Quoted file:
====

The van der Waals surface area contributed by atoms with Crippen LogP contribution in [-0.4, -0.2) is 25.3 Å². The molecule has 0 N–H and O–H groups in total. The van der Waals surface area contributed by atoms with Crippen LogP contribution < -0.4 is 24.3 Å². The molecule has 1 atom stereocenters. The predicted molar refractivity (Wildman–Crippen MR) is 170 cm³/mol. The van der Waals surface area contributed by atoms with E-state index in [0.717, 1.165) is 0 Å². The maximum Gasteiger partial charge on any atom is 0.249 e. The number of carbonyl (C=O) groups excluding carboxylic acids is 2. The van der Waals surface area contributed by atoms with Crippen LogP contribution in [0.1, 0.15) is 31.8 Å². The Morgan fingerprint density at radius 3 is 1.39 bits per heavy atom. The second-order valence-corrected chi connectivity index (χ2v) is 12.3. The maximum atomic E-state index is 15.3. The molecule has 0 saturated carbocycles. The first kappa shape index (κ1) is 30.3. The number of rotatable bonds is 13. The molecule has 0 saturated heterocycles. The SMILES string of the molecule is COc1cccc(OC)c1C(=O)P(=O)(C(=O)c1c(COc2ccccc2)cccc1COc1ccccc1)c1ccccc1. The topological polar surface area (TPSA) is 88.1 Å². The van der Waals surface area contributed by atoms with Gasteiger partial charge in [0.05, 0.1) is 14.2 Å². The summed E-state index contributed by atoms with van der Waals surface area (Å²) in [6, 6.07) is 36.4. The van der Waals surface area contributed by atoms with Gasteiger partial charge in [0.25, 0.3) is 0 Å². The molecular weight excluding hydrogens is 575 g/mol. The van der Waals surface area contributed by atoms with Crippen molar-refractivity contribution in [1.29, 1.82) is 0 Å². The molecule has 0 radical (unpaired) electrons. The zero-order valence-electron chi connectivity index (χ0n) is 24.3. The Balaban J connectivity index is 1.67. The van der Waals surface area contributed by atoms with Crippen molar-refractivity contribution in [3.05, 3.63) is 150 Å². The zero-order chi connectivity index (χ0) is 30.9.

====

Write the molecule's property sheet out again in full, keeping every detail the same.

The van der Waals surface area contributed by atoms with Crippen LogP contribution in [-0.4, -0.2) is 25.3 Å². The molecule has 0 N–H and O–H groups in total. The van der Waals surface area contributed by atoms with Crippen LogP contribution < -0.4 is 24.3 Å². The molecule has 1 atom stereocenters. The predicted molar refractivity (Wildman–Crippen MR) is 170 cm³/mol. The van der Waals surface area contributed by atoms with E-state index in [0.717, 1.165) is 0 Å². The maximum Gasteiger partial charge on any atom is 0.249 e. The number of carbonyl (C=O) groups excluding carboxylic acids is 2. The van der Waals surface area contributed by atoms with Crippen LogP contribution in [0.1, 0.15) is 31.8 Å². The Morgan fingerprint density at radius 3 is 1.39 bits per heavy atom. The second-order valence-corrected chi connectivity index (χ2v) is 12.3. The maximum atomic E-state index is 15.3. The molecule has 0 saturated carbocycles. The first kappa shape index (κ1) is 30.3. The number of rotatable bonds is 13. The molecule has 0 saturated heterocycles. The SMILES string of the molecule is COc1cccc(OC)c1C(=O)P(=O)(C(=O)c1c(COc2ccccc2)cccc1COc1ccccc1)c1ccccc1. The topological polar surface area (TPSA) is 88.1 Å². The van der Waals surface area contributed by atoms with Gasteiger partial charge in [0.05, 0.1) is 14.2 Å². The summed E-state index contributed by atoms with van der Waals surface area (Å²) in [6, 6.07) is 36.4. The van der Waals surface area contributed by atoms with Gasteiger partial charge in [0.25, 0.3) is 0 Å². The molecular weight excluding hydrogens is 575 g/mol. The van der Waals surface area contributed by atoms with Crippen molar-refractivity contribution in [1.29, 1.82) is 0 Å². The molecule has 0 radical (unpaired) electrons. The zero-order valence-electron chi connectivity index (χ0n) is 24.3. The Balaban J connectivity index is 1.67. The van der Waals surface area contributed by atoms with Crippen molar-refractivity contribution in [3.05, 3.63) is 150 Å². The zero-order chi connectivity index (χ0) is 30.9.